GRAEME SOUNESS: For a young man who hasn’t achieved ANYTHING in the game, Tyrone Mings has a hell of a lot to say… PLUS, why Jurgen Klopp needs a new craftsman in Liverpool’s midfield
- Tyrone Mings talks a good game but he still hasn’t achieved anything of note
- Steven Gerrard dropping him as Aston Villa captain says: ‘I just don’t fancy you’
- But if Villa don’t start winning games he may have to bring Mings back
- There is still room for a ‘craftsman’ like player to come into the Liverpool midfield
I won’t be joining the love-in for Tyrone Mings, the man Steven Gerrard has stripped of the Aston Villa captaincy in a move which, summed up in one sentence, says: ‘I just don’t fancy you.’
Mings is ‘well-loved in the dressing room’, apparently. Well, when he appeared a couple of times on Zoom for shows we were doing on Sky Sports during lockdown, I thought: ‘For a young man who’s not achieved anything in the game you’ve a hell of a lot to say.’
He’d been talking about how footballers were viewed as ‘commodities’ at the time and I asked him if he didn’t think players were incredibly fortunate to be doing their job. He had an answer for me, of course, but that encounter told me a lot.
Tyrone Mings has started the season out of favour under Aston Villa boss Steven Gerrard
As captain of Liverpool aged 30, having won a great deal and captained my country, I could not have offered up an opinion in a team meeting. And if I had, there would have been Joe Fagan and Ronnie Moran shaking their heads and Bob Paisley pretending he didn’t hear me.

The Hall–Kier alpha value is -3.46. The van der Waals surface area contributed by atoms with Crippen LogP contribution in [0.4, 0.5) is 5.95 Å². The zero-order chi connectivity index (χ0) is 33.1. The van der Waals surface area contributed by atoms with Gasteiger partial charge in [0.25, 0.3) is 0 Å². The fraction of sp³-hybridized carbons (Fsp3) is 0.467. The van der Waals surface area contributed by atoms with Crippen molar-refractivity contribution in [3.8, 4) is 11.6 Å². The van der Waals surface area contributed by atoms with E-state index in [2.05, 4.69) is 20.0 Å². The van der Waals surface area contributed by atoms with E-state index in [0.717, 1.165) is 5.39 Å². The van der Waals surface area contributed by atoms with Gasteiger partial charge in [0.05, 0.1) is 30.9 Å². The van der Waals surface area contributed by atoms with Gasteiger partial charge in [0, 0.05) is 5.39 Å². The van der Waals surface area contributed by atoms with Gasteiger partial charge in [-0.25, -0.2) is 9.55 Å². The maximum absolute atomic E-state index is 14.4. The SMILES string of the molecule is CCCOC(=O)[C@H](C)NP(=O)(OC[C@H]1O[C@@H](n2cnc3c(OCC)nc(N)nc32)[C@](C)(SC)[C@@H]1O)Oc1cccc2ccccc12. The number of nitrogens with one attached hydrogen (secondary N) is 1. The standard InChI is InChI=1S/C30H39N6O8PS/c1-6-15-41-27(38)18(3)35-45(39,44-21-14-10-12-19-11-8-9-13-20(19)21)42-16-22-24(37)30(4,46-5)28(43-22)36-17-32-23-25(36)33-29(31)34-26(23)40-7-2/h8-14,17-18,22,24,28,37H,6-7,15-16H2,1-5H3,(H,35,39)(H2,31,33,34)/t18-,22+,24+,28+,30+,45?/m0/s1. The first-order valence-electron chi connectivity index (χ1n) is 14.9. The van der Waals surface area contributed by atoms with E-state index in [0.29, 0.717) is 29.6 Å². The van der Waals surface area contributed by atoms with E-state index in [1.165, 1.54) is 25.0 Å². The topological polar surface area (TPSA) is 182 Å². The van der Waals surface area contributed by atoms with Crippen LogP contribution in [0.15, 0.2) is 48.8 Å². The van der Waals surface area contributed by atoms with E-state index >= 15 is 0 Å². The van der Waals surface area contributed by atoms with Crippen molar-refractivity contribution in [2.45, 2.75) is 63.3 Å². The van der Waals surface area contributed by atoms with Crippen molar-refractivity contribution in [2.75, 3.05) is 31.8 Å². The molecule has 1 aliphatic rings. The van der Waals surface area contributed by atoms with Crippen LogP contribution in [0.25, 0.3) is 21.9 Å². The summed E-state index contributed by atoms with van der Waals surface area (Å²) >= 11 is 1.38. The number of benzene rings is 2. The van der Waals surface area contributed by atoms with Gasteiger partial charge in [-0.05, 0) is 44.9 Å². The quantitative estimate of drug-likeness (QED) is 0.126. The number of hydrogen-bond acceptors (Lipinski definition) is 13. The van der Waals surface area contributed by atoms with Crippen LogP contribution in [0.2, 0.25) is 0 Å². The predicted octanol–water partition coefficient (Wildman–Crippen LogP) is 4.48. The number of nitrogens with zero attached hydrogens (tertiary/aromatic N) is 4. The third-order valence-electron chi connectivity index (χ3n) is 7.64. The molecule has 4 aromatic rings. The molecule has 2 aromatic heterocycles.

Times change. It’s fine being able to communicate and get your message across. But only so long as you can back it up. Mings is talking a good game without achieving anything and I include in that assessment some of his one-v-one contests against some of the Premier League’s stronger strikers. It wasn’t even a contest when he went up against Romelu Lukaku when Chelsea were at Villa Park last Christmas.
I can’t emphasise strongly enough the significance of what Steven has done here, though. It’s not like you’re just leaving a player out, or even subbing him after 10 minutes. This is you making a statement that there’s something about this guy that is fundamentally wrong. You’ve embarrassed him. He will think he’s been publicly humiliated and in that dressing room he will now have two or three allies who will agree he’s been treated incorrectly.
Mings was Gerrard’s captain last season but has been deposed of it coming into this campaign
Steven clearly believes that it’s something he has to be firm on and not pussyfoot about with. He had Mings on the bench in the defeat by Bournemouth last Saturday and said he’d only be back ‘when he looks me in the eye and shows he’s ready’. That was some statement. It’s not like the question has been sprung on him in a press conference. He’s known it’s coming, chosen his words carefully and they’re damning. He won’t have taken that decision lightly.
The difficulty for a manager is that he can’t say publicly all that he knows. I had very good captains when I was a manager. Ian Rush at Liverpool, Alan Shearer at Newcastle, Garry Flitcroft at Blackburn — proper men. But when Craig Bellamy was being difficult at Newcastle — we ended up squaring up in a meeting room — everyone seemed to take his side because he was such a hugely popular figure in that part of the world.
These days a manager has his press officer to sit down with prior to making this decision, to say, ‘How are we going to deal with this going forward?’ I never had any of that.
Gerrard has said he will only bring Mings back into the Aston Villa side when he is ready
Without Mings, Villa lost their opening Premier League game 2-0 away at Bournemouth
Steven has had all summer to think about this and make a judgment on how it will be interpreted. It could be that something has happened in pre-season — a straw that broke the camel’s back — which explains why it’s happening now.
Gerrard has put his neck on the block, made the big call and the big statement, and I can see why he might feel the need to do so. But it is fine to make those big calls for as long as you’re getting them right.